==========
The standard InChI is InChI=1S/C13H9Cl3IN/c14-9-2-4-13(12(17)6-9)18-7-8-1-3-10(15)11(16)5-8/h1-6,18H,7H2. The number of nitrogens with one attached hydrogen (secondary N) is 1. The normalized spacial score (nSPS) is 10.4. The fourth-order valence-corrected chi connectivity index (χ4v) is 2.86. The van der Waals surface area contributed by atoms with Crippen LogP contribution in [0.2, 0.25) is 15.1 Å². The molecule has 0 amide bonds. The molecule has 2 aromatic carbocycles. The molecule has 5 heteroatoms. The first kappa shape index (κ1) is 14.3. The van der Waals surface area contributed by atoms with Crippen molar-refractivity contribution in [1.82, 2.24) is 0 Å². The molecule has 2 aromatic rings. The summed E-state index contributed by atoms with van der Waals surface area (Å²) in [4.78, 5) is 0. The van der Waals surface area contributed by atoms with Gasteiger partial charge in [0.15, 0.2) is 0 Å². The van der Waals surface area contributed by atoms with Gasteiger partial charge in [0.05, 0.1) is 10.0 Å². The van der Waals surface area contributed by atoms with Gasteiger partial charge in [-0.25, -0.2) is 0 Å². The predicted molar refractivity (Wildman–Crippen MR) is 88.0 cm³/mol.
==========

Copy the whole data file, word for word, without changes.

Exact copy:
The standard InChI is InChI=1S/C13H9Cl3IN/c14-9-2-4-13(12(17)6-9)18-7-8-1-3-10(15)11(16)5-8/h1-6,18H,7H2. The number of nitrogens with one attached hydrogen (secondary N) is 1. The normalized spacial score (nSPS) is 10.4. The fourth-order valence-corrected chi connectivity index (χ4v) is 2.86. The van der Waals surface area contributed by atoms with Crippen LogP contribution in [0.2, 0.25) is 15.1 Å². The molecule has 0 amide bonds. The molecule has 2 aromatic carbocycles. The molecule has 5 heteroatoms. The first kappa shape index (κ1) is 14.3. The van der Waals surface area contributed by atoms with Crippen molar-refractivity contribution in [1.82, 2.24) is 0 Å². The molecule has 2 aromatic rings. The summed E-state index contributed by atoms with van der Waals surface area (Å²) in [4.78, 5) is 0. The van der Waals surface area contributed by atoms with Gasteiger partial charge in [0.15, 0.2) is 0 Å². The van der Waals surface area contributed by atoms with Gasteiger partial charge in [0.05, 0.1) is 10.0 Å². The van der Waals surface area contributed by atoms with Gasteiger partial charge in [-0.25, -0.2) is 0 Å². The predicted molar refractivity (Wildman–Crippen MR) is 88.0 cm³/mol.